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Pac-12 mailbag: Should Washington worry about a 'Hype Jinx?'

Happy Friday. Welcome to the mailbag.

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To the questions!

Craig from Huskyville writes: We in Huskyville are in a funny situation. Let me explain. Our esteemed and once dominant football team has been getting a lot of positive PR heading into this season. We're even showing up in the top 20 of more than one preseason poll -- amazing for a team that hasn't won more than five conference games in who knows how long. Which leads me to ask -- for myself and any other hopeful, yet paranoid, fans -- is there such a thing as a preseason hype jinx? Thanks and keep up the good work. That is, unless you're jinxing our team.

Ted Miller: Yes, there is a Hype Jinx. It's real.

Recent victims?

Auburn was No. 6 to start the 2015 season. It finished 7-6. Arizona State coach Todd Graham talked national title all preseason when his team was 15th. The Sun Devils spiraled to a 6-7 finish.

In 2014, it was South Carolina falling from No. 9 to 7-6, while Florida tumbled all the way from 10th to 4-8 in 2013. Lest you think we are just noting how often SEC teams are overhyped, USC in 2012 is the best example of all: No. 1 in the preseason, a 7-6 dumpster fire at season's end.

The Hype Jinx feasts mostly on hope, but my monitoring of its process through the years leads me to believe that it's particularly fond of hope layered over with a whipped frosting of hubris.

So minimize the smack talk. When a Coug engages you, go with, "Man, I hope we both get to the Apple Cup undefeated. I root for you guys when you're not playing the Huskies." For one, such a statement is imbued with a lovely passive aggressiveness that will infuriate rather than placate, but the Hype Jinx is a bit of a dullard along those lines.

Oregon fans? You'd be best to play it straight humble right now. They know they've never won a national title, so it's not really worth bringing up in the face of 12 years of domination.

To consider your question more soberly, Washington should be good. There isn't a glaring area of weakness. Of course, we'll have a good idea where things will be going after back-to-back games with Stanford and at Oregon on Sept. 30 and Oct. 8.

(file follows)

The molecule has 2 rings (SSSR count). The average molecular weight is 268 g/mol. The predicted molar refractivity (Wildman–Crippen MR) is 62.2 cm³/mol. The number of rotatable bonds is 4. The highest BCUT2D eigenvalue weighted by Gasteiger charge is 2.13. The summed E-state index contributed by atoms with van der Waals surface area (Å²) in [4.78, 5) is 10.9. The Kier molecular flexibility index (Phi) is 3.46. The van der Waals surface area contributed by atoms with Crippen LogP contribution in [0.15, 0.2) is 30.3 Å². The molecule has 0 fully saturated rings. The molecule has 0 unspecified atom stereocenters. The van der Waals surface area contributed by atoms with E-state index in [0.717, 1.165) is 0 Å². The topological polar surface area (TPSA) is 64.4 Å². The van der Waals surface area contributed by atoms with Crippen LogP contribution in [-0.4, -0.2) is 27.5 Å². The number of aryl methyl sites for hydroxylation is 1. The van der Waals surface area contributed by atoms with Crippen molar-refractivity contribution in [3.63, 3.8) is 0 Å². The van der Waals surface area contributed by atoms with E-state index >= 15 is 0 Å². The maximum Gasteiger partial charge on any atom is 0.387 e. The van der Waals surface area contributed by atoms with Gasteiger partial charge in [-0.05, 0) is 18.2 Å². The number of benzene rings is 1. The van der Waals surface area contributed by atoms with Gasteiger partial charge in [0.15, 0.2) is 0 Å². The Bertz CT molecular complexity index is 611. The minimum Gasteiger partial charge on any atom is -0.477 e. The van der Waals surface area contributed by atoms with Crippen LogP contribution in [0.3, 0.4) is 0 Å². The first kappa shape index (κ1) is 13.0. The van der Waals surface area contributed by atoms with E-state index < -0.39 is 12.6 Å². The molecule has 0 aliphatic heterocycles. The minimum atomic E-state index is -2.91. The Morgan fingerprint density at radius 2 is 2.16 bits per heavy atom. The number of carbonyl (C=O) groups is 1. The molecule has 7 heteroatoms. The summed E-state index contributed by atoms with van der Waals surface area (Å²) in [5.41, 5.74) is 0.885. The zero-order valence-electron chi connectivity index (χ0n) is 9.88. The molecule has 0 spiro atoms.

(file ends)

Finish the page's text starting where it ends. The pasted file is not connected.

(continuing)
Daniel writes: Hey Ted, there were three teams from the Pac-12 North ranked in Mark Schlabach's most recent "Way Too Early" Top 25 (Stanford, Washington, and Oregon), and you could even make the case that Washington State should have been ranked. I know it's barely May, but what do you think those four teams' records will be against each other this coming season?

Ted Miller: Knowing the Pac-12, everyone will beat up everyone and it will become a tangled mess where writers are forced to look up arcane tiebreaking procedures.

I don't see any of the four going unbeaten against the other three.

Always good to start with the home and road splits. Washington and Stanford play two of the three games on the road. Oregon and Washington State play two of three at home. That is a huge advantage.

I also think Stanford's schedule is ridiculous: Kansas State, USC, at UCLA, at Washington, Washington State, at Notre Dame all in a row to start the season. That just gets the Cardinal to mid-October.

Meanwhile, like Stanford, Oregon has huge questions, leading with quarterback, which the Huskies and Cougars do not.

My inclination is to predict the winner of the Apple Cup is going to win the North Division. But I also have told myself, "Quit picking against Stanford. It never works."

So I continue, despite significant questions, to view the Cardinal as most likely to have a 2-1 record versus the other North contenders.

Matthew writes: Does this -- Bison is new national mammal -- mean Colorado is finally going to return to its Top-20 form from the ’90s and early 2000s, right?

Ted Miller: Yes.